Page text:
Drag queens Felicia Enspire, Alexandria Van Cartier and Sedonya Face sit on a float at a Christmas parade in Taylor, Texas on December 3, 2022. Credit: Sergio Flores for The Washington Post/Getty Images
A series of bills, most in Republican-led states, seek to restrict or ban drag performances in the presence of minors, part of a broader fight over a growing culture war issue.
Republicans say the shows expose minors to inappropriate sexual subject matter and imagery, a claim disputed by Republican advocates who say the proposed measures are discriminatory against the LGBTQ community and could violate First Amendment laws.
As transgender issues and "drag" culture become more widespread, these types of shows — which often feature men dressed as women with exaggerated makeup while singing or entertaining a crowd, although some shows feature more raunchy content — they have occasionally been the target of attacks, and advocates for the LGBTQ community claim that the bills being considered contribute to increasing the state of alarm in the community.
Bills are being discussed in at least 11 states across the country, though none have yet become law, according to a CNN study.
Laws in Tennessee and Arizona, which seek to limit "adult cabaret performances" on public roads to protect them from the view of children, threaten violators with a misdemeanor and repeat offenders with a felony.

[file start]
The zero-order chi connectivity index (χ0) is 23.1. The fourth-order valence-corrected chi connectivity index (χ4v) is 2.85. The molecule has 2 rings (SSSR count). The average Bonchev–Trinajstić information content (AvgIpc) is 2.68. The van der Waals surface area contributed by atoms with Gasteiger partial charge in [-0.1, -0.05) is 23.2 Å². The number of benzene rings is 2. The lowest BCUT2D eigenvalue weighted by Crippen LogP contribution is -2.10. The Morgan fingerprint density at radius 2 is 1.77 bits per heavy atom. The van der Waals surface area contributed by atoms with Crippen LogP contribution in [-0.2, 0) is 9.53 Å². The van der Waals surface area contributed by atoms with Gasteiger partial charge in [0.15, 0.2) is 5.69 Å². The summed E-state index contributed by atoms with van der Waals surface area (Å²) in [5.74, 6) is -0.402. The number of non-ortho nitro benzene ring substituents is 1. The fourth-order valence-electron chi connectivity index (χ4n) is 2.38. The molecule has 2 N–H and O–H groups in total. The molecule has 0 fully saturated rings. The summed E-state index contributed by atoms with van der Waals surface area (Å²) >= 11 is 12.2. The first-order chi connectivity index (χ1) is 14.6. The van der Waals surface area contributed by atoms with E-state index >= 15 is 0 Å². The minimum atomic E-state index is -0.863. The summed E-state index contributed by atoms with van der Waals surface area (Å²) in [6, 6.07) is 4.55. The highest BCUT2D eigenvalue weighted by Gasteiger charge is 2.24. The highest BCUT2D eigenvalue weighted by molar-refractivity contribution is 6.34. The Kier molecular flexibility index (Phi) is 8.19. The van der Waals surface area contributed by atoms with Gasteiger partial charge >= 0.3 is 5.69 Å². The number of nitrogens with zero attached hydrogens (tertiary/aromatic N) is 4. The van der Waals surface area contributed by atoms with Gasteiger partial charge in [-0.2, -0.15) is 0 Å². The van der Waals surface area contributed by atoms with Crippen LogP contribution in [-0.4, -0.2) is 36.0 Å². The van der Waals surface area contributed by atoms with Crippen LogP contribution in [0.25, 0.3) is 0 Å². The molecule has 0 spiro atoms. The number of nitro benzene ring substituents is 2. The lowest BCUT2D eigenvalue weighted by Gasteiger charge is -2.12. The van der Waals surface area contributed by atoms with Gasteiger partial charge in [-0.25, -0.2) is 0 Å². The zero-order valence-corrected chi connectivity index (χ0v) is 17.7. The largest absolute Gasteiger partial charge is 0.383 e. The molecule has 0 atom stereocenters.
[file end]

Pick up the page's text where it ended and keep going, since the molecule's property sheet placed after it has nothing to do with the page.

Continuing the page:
A bill in the Texas legislature would include restaurants and bars that host drag shows in the state's definition of a "sexually oriented business."
Under current conditions in West Virginia, parents or guardians of minors who participate in drag shows or allow their children to be in the presence of one could be "required to receive parenting classes, counseling on the substance abuse counseling, anger management counseling, or other appropriate services," as determined by the state.
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Shangela, a drag performer who participated in "RuPaul's Drag Race," told CNN in an interview that as the drag community has gained visibility, "it becomes a bigger target and a bigger point of potential divisiveness."
"Now (people are) watching drag. They're seeing it on their cable networks, they're seeing it in the theater, and it's being performed authentically. And it's forcing, it's driving conversations that have never had to be had before. Some are scared," he said.
Jonathan Hamilton, executive director of Drag Story Hour, a nonprofit organization that features performers reading to minors, believes bigotry is the motivation for the bills.
"If drag wasn't ingrained in gay culture and the queer community, I don't think it would be up for debate," Hamilt said.
"Nobody bans clowns or mime. This is nothing new, it's just the popular 2023 version of homophobia."
“This bill is not 'anti-drag.'
It is in favor of minors"
Drag performer MD Hunter, stage name Athena Sinclair, testifies before a state senate panel as state senator Gary Stubblefield, left, listens, at the Arkansas Capitol in Little Rock, Arkansas, Thursday, April 19. January 2023. Credit: Andrew DeMillo/AP
"Drag touches on stories about gender, beauty and culture," drag queen Sasha Velor wrote for CNN in 2017. "Even in the act of lip-synching, we chose a song—a pre-existing story that's considered 'straight' or 'normal.' or 'nothing out of the ordinary'—and then we bring our beautiful queer bodies into it, changing the meaning, altering the total effect.Drag makes room for us queers as we are (or perhaps more importantly, as we see ourselves). imagine) at the center of all recognizable narrative".